As the same orders were given everywhere, the camp was quiet early, and
before daylight the troops were called under arms and ranged in the
order appointed for them to fight in.

The army of the League was astir in equally good time. In its centre
was the battalia, composed of six hundred splendid cavalry, all
noblemen of France, supported by a column of three hundred Swiss and
two thousand French infantry. On the left were six hundred French
cuirassiers and the eighteen hundred troops of Parma, commanded by
Count Egmont. They were supported by six regiments of French and
Lorrainers, and two thousand Germans. The right wing was composed of
three regiments of Spanish lancers, two troops of Germans, four hundred
cuirassiers, and four regiments of infantry.

When the sun rose and lighted up the contending armies, the difference
between their appearance was very marked. That of the League was gay
with the gilded armour, waving plumes, and silken scarfs of the French
nobles, whose banners fluttered brightly in the air, while the Walloons
and Flemish rivalled their French comrades in the splendour of their
appointments. In the opposite ranks there was neither gaiety nor show.
The Huguenot nobles and gentlemen, who had for so many years been
fighting for life and religion, were clad in armour dinted in a hundred
battle-fields; and while the nobles of the League were confident of
victory, and loud in demanding to be led against the foe, Henry of
Navarre and his soldiers were kneeling, praying to the God of battles
to enable them to bear themselves well in the coming fight. Henry of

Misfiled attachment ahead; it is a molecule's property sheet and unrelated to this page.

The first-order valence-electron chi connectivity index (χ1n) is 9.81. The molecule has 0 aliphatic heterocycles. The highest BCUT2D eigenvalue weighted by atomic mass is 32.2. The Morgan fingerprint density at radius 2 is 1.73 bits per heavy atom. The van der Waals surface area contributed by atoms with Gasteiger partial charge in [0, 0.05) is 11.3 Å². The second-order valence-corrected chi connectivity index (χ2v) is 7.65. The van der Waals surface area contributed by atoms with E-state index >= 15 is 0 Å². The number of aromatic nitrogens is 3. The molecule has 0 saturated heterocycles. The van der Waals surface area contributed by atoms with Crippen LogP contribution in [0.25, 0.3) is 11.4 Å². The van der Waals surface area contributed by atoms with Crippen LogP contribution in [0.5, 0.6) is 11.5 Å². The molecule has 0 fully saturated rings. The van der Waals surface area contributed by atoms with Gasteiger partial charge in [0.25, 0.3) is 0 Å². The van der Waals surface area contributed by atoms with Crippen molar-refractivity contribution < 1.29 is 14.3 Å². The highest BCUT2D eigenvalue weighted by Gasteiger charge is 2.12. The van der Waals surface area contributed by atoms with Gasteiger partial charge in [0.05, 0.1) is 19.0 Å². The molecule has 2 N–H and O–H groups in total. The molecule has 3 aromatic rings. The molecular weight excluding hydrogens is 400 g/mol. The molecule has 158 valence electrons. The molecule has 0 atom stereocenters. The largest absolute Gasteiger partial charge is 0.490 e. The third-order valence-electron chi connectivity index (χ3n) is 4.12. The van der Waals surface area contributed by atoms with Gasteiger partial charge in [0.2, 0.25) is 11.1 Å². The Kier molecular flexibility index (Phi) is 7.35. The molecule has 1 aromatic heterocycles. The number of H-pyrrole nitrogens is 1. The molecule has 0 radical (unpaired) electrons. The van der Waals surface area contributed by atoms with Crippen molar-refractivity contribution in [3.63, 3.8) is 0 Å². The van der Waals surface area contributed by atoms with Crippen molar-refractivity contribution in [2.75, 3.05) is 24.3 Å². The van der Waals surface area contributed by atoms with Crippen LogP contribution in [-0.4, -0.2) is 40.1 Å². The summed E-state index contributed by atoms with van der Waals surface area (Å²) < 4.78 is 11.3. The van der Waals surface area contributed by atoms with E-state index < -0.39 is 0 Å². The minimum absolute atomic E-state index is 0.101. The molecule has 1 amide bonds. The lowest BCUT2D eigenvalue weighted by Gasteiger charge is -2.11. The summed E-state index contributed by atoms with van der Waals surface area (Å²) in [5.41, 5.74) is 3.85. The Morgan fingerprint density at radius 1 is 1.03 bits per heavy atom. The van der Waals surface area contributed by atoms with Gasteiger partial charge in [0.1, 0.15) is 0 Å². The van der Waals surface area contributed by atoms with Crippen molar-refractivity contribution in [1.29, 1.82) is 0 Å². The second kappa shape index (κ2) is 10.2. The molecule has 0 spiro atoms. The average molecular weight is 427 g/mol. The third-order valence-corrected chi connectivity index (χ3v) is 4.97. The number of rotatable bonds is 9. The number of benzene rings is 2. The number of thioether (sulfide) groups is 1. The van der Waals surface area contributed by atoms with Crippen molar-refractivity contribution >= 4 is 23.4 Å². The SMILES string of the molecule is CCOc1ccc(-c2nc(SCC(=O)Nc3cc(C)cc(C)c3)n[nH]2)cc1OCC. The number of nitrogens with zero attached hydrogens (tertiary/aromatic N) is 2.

Navarre wore in his helmet a snow-white plume, which he ordered his
troops to keep in view, and to follow wherever they should see it
waving, in case his banner went down.

Artillery still played but a small part in battles on the field, and
there were but twelve pieces on the ground, equally divided between the
two armies. These opened the battle, and Count Egmont, whose cavalry
had suffered from the fire of the Huguenot cannon, ordered a charge,
and the splendid cavalry of Parma swept down upon the right wing of
Henry. The cavalry under Marshal Biron were unable to withstand the
shock and were swept before them, and Egmont rode on right up to the
guns and sabred the artillerymen. Almost at the same moment the German
riders under Eric of Brunswick, the Spanish and French lancers, charged
down upon the centre of the Royal Army. The rout of the right wing
shook the cavalry in the centre. They wavered, and the infantry on
their flanks fell back, but the king and his officers rode among them,
shouting and entreating them to stand firm. The ground in their front
was soft and checked the impetuosity of the charge of the Leaguers, and
by the time they reached the ranks of the Huguenots they were broken
and disordered, and could make no impression whatever upon them.

As soon as the charge was repulsed, Henry set his troops in motion, and
the battalia charged down upon the disordered cavalry of the League.
The lancers and cuirassiers were borne down by the impetuosity of the
charge, and Marshal Biron, rallying his troops, followed the king's
white plume into the heart of the battle. Egmont brought up the cavalry
of Flanders to the scene, and was charging at their head when he fell
dead with a musket-ball through the heart. Brunswick went down in the
fight, and the shattered German and Walloon horse were completely
overthrown and cut to pieces by the furious charges of the Huguenot

At one time the victorious onset was checked by the disappearance of
the king's snow-white plumes, and a report ran through the army that
the king was killed. They wavered irresolutely. The enemy, regaining
courage from the cessation of their attacks, were again advancing, when
the king reappeared bareheaded and covered with dust and blood, but
entirely unhurt. He addressed a few cheerful words to his soldiers, and
again led a charge. It was irresistible; the enemy broke and fled in
the wildest confusion hotly pursued by the royalist cavalry, while the
infantry of the League, who had so far taken no part whatever in the
battle, were seized with a panic, threw away their arms, and sought
refuge in the woods in their rear.